Present estimates suggest there are over 1 million virus species found in mammals alone, with about half a million posing a possible threat to human health. Although previous estimates assume linear scaling between host and virus diversity, we show that ecological network theory predicts a non-linear relationship, produced by patterns of host sharing among virus species. To account for host sharing, we fit a power law scaling relationship for host–virus species interaction networks. We estimate that there are about 40,000 virus species in mammals (including ~10,000 viruses with zoonotic potential), a reduction of two orders of magnitude from present projections of viral diversity. We expect that the increasing availability of host–virus association data will improve the precision of these estimates and their use in the sampling and surveillance of pathogens with pandemic potential. We suggest host sharing should be more widely included in macroecological approaches to estimating biodiversity.
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We thank T. A. Dallas, P. P. A. Staniczenko, T. Poisot, A. Barner and three anonymous reviewers for thoughtful comments and discussion about the manuscript and the methodology. We also acknowledge T. A. Dallas for assistance with the codependent package. This work was supported by the National Socio-Environmental Synthesis Center (SESYNC) under funding received from the National Science Foundation DBI-1639145 and by a Georgetown Environment Initiative fellowship to C.J.C.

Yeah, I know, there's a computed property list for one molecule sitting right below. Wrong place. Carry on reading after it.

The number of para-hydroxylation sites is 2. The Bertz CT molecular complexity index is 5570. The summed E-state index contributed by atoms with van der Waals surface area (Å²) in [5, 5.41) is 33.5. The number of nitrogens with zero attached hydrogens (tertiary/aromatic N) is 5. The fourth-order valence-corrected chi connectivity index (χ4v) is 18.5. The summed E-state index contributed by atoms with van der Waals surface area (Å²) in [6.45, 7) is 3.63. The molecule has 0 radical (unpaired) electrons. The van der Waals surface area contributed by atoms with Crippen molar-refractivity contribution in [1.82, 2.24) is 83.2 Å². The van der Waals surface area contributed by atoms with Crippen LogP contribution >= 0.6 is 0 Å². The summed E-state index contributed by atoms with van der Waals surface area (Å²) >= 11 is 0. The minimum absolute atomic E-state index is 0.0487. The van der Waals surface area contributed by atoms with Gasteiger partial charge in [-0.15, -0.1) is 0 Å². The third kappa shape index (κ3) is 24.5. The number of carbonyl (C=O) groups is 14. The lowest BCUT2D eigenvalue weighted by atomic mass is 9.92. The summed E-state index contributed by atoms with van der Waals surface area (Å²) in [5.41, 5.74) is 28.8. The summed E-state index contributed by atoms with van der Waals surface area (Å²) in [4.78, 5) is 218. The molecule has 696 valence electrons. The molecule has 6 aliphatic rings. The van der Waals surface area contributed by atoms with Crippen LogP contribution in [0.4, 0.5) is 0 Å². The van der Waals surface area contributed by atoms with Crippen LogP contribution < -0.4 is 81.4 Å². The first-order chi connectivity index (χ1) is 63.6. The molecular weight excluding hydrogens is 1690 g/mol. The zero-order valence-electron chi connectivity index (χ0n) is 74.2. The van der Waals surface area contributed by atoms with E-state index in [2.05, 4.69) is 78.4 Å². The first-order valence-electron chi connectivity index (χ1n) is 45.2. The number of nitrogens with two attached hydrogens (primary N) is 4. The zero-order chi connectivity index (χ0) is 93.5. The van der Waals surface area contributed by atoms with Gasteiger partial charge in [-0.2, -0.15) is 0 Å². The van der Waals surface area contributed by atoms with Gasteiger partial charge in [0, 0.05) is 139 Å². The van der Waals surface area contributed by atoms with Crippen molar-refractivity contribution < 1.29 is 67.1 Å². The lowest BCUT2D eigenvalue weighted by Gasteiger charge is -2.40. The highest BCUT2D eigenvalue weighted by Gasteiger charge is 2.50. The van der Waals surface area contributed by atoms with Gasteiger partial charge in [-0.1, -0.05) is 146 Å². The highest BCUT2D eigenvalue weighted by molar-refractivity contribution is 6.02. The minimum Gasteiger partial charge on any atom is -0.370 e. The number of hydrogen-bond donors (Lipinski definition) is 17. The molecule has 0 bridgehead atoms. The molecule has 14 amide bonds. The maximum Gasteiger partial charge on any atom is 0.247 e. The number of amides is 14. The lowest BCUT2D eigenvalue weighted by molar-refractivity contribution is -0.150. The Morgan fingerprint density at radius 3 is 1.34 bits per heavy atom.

The authors declare no competing interests.
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Carlson, C.J., Zipfel, C.M., Garnier, R. et al. Global estimates of mammalian viral diversity accounting for host sharing. Nat Ecol Evol 3, 1070–1075 (2019). https://doi.org/10.1038/s41559-019-0910-6
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